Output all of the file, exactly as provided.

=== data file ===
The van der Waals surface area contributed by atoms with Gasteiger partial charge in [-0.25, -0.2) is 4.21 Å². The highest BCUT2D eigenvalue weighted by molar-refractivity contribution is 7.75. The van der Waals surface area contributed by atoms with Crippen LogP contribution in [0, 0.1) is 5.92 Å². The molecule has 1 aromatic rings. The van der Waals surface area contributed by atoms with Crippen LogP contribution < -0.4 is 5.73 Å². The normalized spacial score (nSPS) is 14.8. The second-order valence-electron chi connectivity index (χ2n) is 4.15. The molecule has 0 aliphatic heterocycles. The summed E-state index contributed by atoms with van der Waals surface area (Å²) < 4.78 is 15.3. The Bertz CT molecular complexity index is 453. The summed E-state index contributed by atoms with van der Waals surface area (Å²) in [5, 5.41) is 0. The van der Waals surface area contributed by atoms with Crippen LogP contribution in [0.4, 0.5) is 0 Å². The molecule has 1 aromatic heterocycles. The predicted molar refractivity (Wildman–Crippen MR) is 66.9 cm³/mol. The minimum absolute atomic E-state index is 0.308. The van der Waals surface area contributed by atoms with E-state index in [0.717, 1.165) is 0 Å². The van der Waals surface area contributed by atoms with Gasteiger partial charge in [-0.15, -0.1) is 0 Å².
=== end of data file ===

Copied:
The van der Waals surface area contributed by atoms with Gasteiger partial charge in [-0.25, -0.2) is 4.21 Å². The highest BCUT2D eigenvalue weighted by molar-refractivity contribution is 7.75. The van der Waals surface area contributed by atoms with Crippen LogP contribution in [0, 0.1) is 5.92 Å². The molecule has 1 aromatic rings. The van der Waals surface area contributed by atoms with Crippen LogP contribution < -0.4 is 5.73 Å². The normalized spacial score (nSPS) is 14.8. The second-order valence-electron chi connectivity index (χ2n) is 4.15. The molecule has 0 aliphatic heterocycles. The summed E-state index contributed by atoms with van der Waals surface area (Å²) < 4.78 is 15.3. The Bertz CT molecular complexity index is 453. The summed E-state index contributed by atoms with van der Waals surface area (Å²) in [5, 5.41) is 0. The van der Waals surface area contributed by atoms with Crippen LogP contribution in [0.4, 0.5) is 0 Å². The molecule has 1 aromatic heterocycles. The predicted molar refractivity (Wildman–Crippen MR) is 66.9 cm³/mol. The minimum absolute atomic E-state index is 0.308. The van der Waals surface area contributed by atoms with E-state index in [0.717, 1.165) is 0 Å². The van der Waals surface area contributed by atoms with Gasteiger partial charge in [-0.15, -0.1) is 0 Å².